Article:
Winding down Fannie Mae and Freddie Mac wouldn’t necessarily wipe out all of their shares.
Senate banking committee leaders announced this week they plan to introduce a bill to dismantle the two mortgage companies. The government seized them in 2008 after they helped fuel the worst financial crisis since the Great Depression. Common shares of the two companies plunged 34 percent this week on news of the proposal. Preferreds fell 11 percent.
Preferred stock in the companies, which rose fivefold over the past year, could recoup its full value even in a liquidation if the government or the courts reverse a measure that mandates all of their profits go to taxpayers, said Jeffrey Lewis at TIG Advisors LLC. Investors in common shares are betting that Fannie Mae and Freddie Mac would also be allowed to become private companies again and continue to dominate the market, he said.
“It’s hard to find any reasonable outcome that’s really terrible for the preferreds, given what I perceive to be the value of the business that’s already there,” said Lewis, a senior portfolio manager at TIG, who helps manage about $400 million, and began buying the preferred shares last year.
The planned legislation, drafted with input from President Barack Obama’s administration, would replace Fannie Mae and Freddie Mac with a U.S.-backed mortgage-bond insurer that would cover losses only after private capital bears the first 10 percent, Senate Banking Committee Chairman Tim Johnson and Senator Mike Crapo said in a March 12 statement.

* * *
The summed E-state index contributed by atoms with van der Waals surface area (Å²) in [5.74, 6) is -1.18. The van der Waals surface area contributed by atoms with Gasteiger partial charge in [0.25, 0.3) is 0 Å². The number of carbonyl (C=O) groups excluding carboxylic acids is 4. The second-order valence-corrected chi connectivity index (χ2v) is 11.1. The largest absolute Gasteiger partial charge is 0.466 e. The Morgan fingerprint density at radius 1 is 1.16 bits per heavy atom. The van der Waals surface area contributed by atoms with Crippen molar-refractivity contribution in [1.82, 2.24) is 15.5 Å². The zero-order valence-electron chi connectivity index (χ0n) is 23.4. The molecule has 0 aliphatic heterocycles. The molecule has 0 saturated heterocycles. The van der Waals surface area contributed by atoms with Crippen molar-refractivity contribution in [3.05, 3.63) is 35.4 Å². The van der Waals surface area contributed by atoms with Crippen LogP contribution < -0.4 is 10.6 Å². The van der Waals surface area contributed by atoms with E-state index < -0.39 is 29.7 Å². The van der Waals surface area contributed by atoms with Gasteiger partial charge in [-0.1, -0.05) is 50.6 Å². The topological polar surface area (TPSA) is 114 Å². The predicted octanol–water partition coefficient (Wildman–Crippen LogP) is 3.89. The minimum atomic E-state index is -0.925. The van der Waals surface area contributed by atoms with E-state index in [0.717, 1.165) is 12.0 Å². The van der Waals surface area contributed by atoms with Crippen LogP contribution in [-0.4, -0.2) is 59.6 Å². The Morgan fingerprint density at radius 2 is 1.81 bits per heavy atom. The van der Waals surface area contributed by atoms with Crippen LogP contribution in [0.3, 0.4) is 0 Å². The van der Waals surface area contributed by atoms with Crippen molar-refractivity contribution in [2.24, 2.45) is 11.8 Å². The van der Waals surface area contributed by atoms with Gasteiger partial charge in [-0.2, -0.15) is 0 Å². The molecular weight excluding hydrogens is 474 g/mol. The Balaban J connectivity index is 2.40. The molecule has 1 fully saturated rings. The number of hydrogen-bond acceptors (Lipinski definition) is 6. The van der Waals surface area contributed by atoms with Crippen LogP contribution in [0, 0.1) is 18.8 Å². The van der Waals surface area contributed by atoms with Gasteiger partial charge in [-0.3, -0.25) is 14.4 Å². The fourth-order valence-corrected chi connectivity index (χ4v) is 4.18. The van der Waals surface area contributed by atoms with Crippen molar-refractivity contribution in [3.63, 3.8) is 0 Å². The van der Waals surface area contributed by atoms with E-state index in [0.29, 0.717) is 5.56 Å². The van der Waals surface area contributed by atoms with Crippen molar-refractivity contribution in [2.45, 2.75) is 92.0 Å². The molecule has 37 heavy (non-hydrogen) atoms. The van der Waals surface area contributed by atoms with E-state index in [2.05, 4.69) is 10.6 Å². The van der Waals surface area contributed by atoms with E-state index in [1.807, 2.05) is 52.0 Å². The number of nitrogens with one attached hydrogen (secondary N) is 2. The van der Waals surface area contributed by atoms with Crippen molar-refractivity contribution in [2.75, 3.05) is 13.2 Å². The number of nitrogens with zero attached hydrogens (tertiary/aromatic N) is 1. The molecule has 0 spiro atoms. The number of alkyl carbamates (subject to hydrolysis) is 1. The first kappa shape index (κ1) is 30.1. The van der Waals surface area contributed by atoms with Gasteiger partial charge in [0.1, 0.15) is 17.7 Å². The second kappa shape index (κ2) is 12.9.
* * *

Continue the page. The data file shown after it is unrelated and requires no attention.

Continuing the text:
Johnson, a Democrat, and Crapo, a Republican, didn’t address how investors in the companies, including hedge funds Pershing Square Capital Management LP and Perry Capital LLC and mutual-fund manager Fairholme Capital Management LLC, would be treated. They said their legislation would be based on a Senate bill introduced last year by Republican Bob Corker and Democrat Mark Warner.
Any wind down of Fannie Mae and Freddie Mac would have to address whether the companies’ values, from the loans and bonds on their balance sheets to income from their existing guarantees on about $4 trillion of securities, are split up among several stakeholders or left for taxpayers.
The companies have sent the Treasury Department $203 billion since turning profitable in 2012. The government is still owed about $188 billion for its bailout funding, because federal regulators adopted a policy that payments to the government would not be counted as repaying the aid.
Corker, among the staunchest Congressional opponents to rewarding shareholders, has said that the courts should decide whether that rule should be overturned.
“I have always believed that reform needs to ensure that all assets are disposed of in a legally sound manner, but my view that these shareholders likely won’t get a dime has not changed, except possibly for small remnants, if there are any left, once reform is finished,” he said in a January e-mail.
Warner, a former venture capitalist, said in January that taxpayers should earn a return that reflects the size of the risk the government took by stepping in during a crisis.
Preferred shareholders hold notes with a face value of more than $33 billion. Common shareholders, including the government, through its option to take an 80 percent stake, are holding paper that traded at prices this week that pushed the companies’ combined market value to more than $55 billion, before crashing.
The slump reduced gains by Bill Ackman’s Pershing Square on the stock from more than $700 million at the peak on March 11 to less than $300 million, according to disclosures about the 10 percent of the outstanding shares he bought starting in October and data compiled by Bloomberg.